Tag Archives: The Consolation of Maps

Paperbacks to Look Out for in April 2019: Part One

Cover imageI’m delighted to tell you that whereas there were just a few brand spanking new titles that took my fancy for April, it’s choc-a-bloc with tasty-looking paperbacks most of which I’ve yet to read. I’ll begin with one that I have: David Chariandy’s Brother, an eloquent story of grief and loss set against a backdrop of urban immigrant poverty. Returning to her home town, Aisha finds that Michael has become a recluse since the death of his brother Francis in a shooting ten years ago and is determined to bring him back into the world. Exploring themes of grief, racism and social deprivation while weaving Michael’s memories of Francis through Aisha’s visit, Brother packs a quietly powerful punch for such a short book.

Having been shortlisted for a multitude of literary prizes, including the Man Booker, Esi Edugyan’s Washington Black won the 2018 Scotiabank Giller Prize for which Brother was longlisted in 2017. The eponymous eleven-year-old is chosen as a personal servant to one of the brothers who have taken over a Barbados sugar plantation, a man obsessed with the idea of flying which results in disaster for him. ‘From the blistering cane fields of Barbados to the icy wastes of the Canadian Arctic, from the mud-drowned streets of London to the eerie deserts of Morocco, Washington Black teems with all the strangeness and mystery of life’ say the publishers.

Carys Davies’ West sounds entirely different but has also met with a great deal of acclaim. When widower Cy Bellman hears of the discovery of huge ancient bones in Kentucky he takes himself off to investigate, leaving his young daughter behind in Pennsylvania. Davies’ novel tells the story of Cy’s journey and of Bess, waiting at home for his return. ‘Written with compassionate tenderness and magical thinking, it explores the courage of conviction, the transformative power of grief, the desire for knowledge and the pull of home, from an exceptionally talented and original British writer’ say the publishers promisingly.Cover image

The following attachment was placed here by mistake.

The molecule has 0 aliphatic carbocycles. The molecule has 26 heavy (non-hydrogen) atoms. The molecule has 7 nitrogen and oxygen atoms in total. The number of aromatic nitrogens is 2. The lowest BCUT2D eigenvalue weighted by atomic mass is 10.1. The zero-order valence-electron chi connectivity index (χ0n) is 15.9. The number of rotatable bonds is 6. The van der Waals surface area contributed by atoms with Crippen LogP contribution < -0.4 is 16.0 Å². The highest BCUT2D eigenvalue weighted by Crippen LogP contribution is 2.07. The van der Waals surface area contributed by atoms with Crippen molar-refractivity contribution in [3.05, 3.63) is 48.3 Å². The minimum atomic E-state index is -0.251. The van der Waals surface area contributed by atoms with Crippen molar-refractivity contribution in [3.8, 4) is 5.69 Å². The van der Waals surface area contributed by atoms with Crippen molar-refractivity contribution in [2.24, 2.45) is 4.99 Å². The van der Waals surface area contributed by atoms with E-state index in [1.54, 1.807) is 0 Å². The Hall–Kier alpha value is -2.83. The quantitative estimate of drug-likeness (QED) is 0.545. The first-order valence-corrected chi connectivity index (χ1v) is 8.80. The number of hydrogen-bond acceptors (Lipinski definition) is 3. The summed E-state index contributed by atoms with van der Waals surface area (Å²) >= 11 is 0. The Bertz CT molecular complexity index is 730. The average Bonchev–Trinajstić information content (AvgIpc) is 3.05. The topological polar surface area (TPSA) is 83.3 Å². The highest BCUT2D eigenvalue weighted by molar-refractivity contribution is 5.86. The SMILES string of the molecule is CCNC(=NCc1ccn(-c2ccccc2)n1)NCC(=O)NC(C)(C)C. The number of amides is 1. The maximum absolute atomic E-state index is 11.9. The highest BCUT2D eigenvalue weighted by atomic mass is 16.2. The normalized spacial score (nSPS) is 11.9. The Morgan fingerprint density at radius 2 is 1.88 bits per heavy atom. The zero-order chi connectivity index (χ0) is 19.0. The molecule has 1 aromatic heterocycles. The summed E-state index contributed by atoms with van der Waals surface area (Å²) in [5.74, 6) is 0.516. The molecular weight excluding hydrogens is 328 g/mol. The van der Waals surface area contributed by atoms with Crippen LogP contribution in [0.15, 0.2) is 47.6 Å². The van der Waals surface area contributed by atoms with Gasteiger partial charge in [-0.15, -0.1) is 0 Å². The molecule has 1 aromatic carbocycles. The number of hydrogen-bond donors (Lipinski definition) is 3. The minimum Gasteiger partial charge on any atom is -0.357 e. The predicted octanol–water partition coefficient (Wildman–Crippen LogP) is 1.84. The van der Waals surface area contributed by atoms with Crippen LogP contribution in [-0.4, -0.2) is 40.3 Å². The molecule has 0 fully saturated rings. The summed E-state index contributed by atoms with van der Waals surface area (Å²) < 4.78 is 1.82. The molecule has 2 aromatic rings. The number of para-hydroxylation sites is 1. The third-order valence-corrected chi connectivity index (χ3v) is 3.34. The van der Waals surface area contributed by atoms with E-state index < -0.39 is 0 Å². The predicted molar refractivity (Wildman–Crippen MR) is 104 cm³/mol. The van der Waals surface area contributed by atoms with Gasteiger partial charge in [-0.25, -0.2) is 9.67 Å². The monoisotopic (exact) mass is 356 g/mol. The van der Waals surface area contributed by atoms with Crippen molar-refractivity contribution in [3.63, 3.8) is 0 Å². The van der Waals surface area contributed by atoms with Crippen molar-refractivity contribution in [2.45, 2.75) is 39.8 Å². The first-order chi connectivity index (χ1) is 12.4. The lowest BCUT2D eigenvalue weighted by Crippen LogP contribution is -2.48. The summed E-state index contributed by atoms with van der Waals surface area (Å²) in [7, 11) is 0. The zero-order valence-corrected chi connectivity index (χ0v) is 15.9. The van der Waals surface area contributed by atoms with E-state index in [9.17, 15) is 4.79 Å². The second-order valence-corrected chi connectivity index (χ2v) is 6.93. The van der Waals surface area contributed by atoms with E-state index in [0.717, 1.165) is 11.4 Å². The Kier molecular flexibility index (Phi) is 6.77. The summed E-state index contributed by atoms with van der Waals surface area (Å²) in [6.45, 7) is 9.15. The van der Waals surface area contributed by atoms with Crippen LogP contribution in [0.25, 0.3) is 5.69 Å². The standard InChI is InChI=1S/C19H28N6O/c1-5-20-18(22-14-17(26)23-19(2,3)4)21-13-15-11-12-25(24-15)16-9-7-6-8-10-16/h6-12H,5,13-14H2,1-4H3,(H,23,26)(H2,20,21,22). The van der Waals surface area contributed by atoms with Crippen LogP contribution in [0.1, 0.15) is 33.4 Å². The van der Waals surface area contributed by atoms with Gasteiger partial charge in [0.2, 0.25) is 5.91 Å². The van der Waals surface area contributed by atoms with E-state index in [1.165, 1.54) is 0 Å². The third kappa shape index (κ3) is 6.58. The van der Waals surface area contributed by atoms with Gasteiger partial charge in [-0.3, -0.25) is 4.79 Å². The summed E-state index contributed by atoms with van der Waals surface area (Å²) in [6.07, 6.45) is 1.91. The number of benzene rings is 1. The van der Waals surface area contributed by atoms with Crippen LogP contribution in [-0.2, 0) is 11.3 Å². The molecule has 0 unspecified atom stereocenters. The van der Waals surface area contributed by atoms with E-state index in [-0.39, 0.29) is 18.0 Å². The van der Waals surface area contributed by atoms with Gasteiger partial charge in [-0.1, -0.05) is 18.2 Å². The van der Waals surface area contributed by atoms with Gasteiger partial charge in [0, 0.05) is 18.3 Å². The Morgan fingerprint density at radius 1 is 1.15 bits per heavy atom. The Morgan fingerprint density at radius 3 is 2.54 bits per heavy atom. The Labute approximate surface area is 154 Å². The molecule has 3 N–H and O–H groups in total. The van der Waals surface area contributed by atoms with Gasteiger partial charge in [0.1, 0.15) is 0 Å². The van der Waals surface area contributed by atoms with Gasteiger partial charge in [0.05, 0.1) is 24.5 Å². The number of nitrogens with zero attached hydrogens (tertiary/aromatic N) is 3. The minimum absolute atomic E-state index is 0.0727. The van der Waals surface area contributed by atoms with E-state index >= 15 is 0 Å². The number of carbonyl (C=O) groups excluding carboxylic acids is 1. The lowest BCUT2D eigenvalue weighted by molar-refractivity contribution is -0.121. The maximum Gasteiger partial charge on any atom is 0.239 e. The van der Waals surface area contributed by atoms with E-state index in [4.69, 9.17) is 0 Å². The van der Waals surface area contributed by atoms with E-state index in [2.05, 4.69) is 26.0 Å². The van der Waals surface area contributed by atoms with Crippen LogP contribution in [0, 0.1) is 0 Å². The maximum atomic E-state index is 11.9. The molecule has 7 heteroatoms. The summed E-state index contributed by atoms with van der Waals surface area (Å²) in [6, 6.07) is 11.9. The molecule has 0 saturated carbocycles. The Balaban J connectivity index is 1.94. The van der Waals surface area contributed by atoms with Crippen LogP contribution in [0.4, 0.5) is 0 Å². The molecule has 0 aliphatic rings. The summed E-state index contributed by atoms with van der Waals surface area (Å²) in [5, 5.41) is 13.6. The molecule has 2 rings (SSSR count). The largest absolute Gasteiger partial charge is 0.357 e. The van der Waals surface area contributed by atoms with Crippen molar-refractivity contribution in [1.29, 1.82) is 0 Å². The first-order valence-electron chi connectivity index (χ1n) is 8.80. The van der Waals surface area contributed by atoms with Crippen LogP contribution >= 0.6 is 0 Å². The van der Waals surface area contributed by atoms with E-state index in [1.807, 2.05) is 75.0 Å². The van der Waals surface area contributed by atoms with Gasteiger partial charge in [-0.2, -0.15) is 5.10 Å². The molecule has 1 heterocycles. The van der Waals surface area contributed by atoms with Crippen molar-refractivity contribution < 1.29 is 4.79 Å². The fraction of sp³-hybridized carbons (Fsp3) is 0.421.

Thomas Bourke’s The Consolation of Maps seems to explore similar themes of loss and the desire for knowledge. Kenji Tenabe sells antique maps in a prestigious Tokyo gallery but is presented with an unexpected offer of a job in America working for a woman who has never recovered from the death of her lover. ‘Moving across countries and cultures, The Consolation of Maps charts an attempt to understand the tide of history, the geography of people and the boundless territory of loss’ say the publishers which sounds interesting if a little woolly.

Louisa Hall’s Trinity is about the pursuit of a different kind of knowledge, telling the story of Robert Oppenheimer, who oversaw the development of the atomic bomb, from the perspective of seven fictional characters and revealing the contradictory nature of this brilliant scientist. ‘Blending science with literature and fiction with biography, Trinity asks searing questions about what it means to truly know someone, and about the secrets we keep from the world and from ourselves’ according to the blurb. It sounds fascinating and Annabel’s review over at Annabookbel has whetted my appetite further. I’ve not read much fiction about the development of the bomb which shaped the second half of the twentieth century apart from TaraShea Nesbit’s The Wives of Los Alamos, Lydia Millett’s Oh Pure and Radiant Heart and Joseph Kanon’s Los Alamos.

Cover imageI’ll end this first instalment with Gun Love by Jennifer Clement, author of the impressive Prayers for the Stolen, published in the UK a few years ago. Fourteen-year-old Pearl lives in the front seat of a wrecked car in a Florida trailer park while her mother lives in the back. Under the driver’s seat sits a gun given to Margot by her boyfriend, a regular visitor to the back seat. ‘Gun Love is a hypnotic story of family, community and violence. Told from the perspective of a sharp-eyed teenager, it exposes America’s love affair with firearms and its painful consequences’ say the publishers. I remember circling Prayers for the Stolen for some time, expecting unremitting grimness given that it was about kidnapped girls but it surprised me, and I’m hoping for the same with this one.